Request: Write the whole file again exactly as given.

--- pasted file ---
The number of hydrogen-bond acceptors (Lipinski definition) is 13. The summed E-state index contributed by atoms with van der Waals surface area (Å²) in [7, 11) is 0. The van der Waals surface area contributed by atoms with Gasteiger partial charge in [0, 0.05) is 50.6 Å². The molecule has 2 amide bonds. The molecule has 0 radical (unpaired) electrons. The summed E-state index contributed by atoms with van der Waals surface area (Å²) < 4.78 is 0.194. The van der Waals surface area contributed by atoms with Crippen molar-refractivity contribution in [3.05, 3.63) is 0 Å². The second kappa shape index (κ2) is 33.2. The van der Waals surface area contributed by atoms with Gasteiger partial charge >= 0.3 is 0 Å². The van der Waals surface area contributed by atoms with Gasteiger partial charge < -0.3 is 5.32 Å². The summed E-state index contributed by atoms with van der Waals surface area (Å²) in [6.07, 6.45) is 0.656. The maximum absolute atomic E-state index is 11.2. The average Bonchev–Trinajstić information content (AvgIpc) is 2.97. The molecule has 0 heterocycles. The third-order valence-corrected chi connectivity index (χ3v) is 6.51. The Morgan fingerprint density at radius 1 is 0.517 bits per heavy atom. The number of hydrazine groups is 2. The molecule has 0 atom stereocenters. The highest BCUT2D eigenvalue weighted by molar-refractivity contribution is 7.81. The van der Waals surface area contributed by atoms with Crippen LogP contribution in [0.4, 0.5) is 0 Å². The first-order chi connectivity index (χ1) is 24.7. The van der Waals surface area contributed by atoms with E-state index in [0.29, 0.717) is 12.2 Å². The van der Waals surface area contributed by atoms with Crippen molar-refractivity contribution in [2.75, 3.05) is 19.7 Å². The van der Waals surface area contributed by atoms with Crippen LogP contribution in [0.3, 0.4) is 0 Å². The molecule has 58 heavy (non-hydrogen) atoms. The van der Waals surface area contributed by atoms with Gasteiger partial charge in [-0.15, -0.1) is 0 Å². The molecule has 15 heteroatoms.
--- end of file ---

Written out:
The number of hydrogen-bond acceptors (Lipinski definition) is 13. The summed E-state index contributed by atoms with van der Waals surface area (Å²) in [7, 11) is 0. The van der Waals surface area contributed by atoms with Gasteiger partial charge in [0, 0.05) is 50.6 Å². The molecule has 2 amide bonds. The molecule has 0 radical (unpaired) electrons. The summed E-state index contributed by atoms with van der Waals surface area (Å²) < 4.78 is 0.194. The van der Waals surface area contributed by atoms with Crippen molar-refractivity contribution in [3.05, 3.63) is 0 Å². The second kappa shape index (κ2) is 33.2. The van der Waals surface area contributed by atoms with Gasteiger partial charge >= 0.3 is 0 Å². The van der Waals surface area contributed by atoms with Gasteiger partial charge < -0.3 is 5.32 Å². The summed E-state index contributed by atoms with van der Waals surface area (Å²) in [6.07, 6.45) is 0.656. The maximum absolute atomic E-state index is 11.2. The average Bonchev–Trinajstić information content (AvgIpc) is 2.97. The molecule has 0 heterocycles. The third-order valence-corrected chi connectivity index (χ3v) is 6.51. The Morgan fingerprint density at radius 1 is 0.517 bits per heavy atom. The number of hydrazine groups is 2. The molecule has 0 atom stereocenters. The highest BCUT2D eigenvalue weighted by molar-refractivity contribution is 7.81. The van der Waals surface area contributed by atoms with Crippen LogP contribution in [0.4, 0.5) is 0 Å². The first-order chi connectivity index (χ1) is 24.7. The van der Waals surface area contributed by atoms with E-state index in [0.29, 0.717) is 12.2 Å². The van der Waals surface area contributed by atoms with Crippen molar-refractivity contribution in [2.75, 3.05) is 19.7 Å². The van der Waals surface area contributed by atoms with Crippen LogP contribution in [0.3, 0.4) is 0 Å². The molecule has 58 heavy (non-hydrogen) atoms. The van der Waals surface area contributed by atoms with Gasteiger partial charge in [-0.15, -0.1) is 0 Å². The molecule has 15 heteroatoms.